Her courage provided a pathway for countless more women to speak out. This moment was a trigger for efforts by and on behalf of the survivors to demand justice, condemn the perpetrators and communicate to the world the consequences of conflict-related sexual violence. So together we celebrate all of those survivors who have tirelessly been fighting and refused to give up hope.
In the past weeks, survivors from over 10 countries – from Colombia to Burundi to Bosnia to Iraq –have demonstrated their support to the “comfort women” of the Japanese military sexual slavery system that was executed during the Second World War. Words of solidarity, hope, anger and perseverance have been expressed by members of SEMA, the Global Network of Victims and Survivors to End Wartime Sexual Violence, who together with the “comfort women,” are fighting back.
The dedication of activists in Seoul, South Korea who have been tirelessly challenging inadequate responses to accountability has had an immeasurable impact: They gave a greater voice to survivors who suffered 50 years of silence, encouraged survivors worldwide to speak out and take action, demonstrated how activists and civil society can cooperate and work towards justice, and broke ground for similar movements around the world.
A sad truth is that only a few survivors are still alive. Those who fought throughout the past decades did not obtain the justice they deserved. Japan continues to deny its role. Perpetrators went unpunished. Apologies have been inadequate. Sufficient reparations are lacking.
Despite this, the story of the “comfort women’s” activism is astonishingly inspirational. Memorials to these women have been set up all around the world.
The Women’s International War Crimes Tribunal on Japan’s Military Sexual Slavery publicly named specific military and government officials who were involved.
But potentially more importantly, this movement has proven to the world that sexual violence in conflict can be condemned by communities and nations at large. Sexual violence does not have to be something that attaches stigma, but rather such stigma can be challenged by both survivors and civil society. And this refusal to silence victims is illustrated by more than 30.000 protestors annually who support the “comfort women” in their fight for justice.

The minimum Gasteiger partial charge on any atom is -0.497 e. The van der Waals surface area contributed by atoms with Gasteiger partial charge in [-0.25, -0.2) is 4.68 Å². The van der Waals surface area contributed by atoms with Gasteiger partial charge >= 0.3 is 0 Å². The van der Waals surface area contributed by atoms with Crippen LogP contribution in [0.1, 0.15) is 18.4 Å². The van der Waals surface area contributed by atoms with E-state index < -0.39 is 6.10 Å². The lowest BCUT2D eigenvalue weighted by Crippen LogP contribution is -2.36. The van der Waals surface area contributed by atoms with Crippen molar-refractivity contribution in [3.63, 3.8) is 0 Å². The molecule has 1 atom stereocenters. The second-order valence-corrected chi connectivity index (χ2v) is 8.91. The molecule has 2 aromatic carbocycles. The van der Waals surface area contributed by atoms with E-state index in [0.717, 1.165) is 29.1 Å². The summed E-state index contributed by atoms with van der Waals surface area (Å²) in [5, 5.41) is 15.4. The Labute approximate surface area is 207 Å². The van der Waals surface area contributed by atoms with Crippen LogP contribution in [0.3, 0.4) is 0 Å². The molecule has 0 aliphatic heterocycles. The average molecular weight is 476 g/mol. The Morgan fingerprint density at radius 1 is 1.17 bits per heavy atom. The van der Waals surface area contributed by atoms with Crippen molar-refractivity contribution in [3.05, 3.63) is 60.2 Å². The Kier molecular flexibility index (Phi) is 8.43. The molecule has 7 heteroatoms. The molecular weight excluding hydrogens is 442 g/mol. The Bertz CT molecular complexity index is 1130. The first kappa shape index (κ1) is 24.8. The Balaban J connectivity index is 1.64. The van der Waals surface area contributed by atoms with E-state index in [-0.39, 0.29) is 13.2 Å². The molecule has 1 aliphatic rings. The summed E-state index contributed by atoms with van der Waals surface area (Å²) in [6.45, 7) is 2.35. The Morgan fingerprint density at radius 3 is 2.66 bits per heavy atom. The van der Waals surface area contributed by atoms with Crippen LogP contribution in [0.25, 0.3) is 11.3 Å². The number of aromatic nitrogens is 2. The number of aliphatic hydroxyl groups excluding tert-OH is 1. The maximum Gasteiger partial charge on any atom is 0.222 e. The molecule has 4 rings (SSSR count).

Members of SEMA are planting the seeds for similar movements. The Korean example can provide crucial knowledge on how to successfully pave the way for such movements elsewhere. NGOs and survivors working together proved effective. In 1990, 37 different women’s rights organizations formed a coalition to resolve the issue, the Korean Council for the Women Drafted for Military Sexual Slavery by Japan (which is now The Korean Council for Justice and Remembrance for the Issues of Military Sexual Slavery by Japan). Citizens support initiatives which help to provide a safe platform for survivors to speak out. Businesses also assist initiatives for survivors, such as Marymond, a Korean company that fights for human rights and brings attention to the “comfort women” issue. Their approach provides for an innovative way to involve youth, which is particularly crucial as educating and involving youth is vital in movement building, and leads to greater societal understanding of the issue at hand. Finally, involving survivors in all initiatives is fundamental – from building a museum, to designing monuments, to making demands for reparations.
Since the network was launched, SEMA has been supporting “comfort women” and their efforts to obtain justice. At the same time, they have learned valuable lessons, and will continue to do so in the future. The “comfort women” fight is a true example of ‘nothing about us without us,’ the guiding principle of the Global Network of Victims and Survivors to End Wartime Sexual Violence.
-Malini Laxminarayan, Program Officer, The Dr. Denis Mukwege Foundation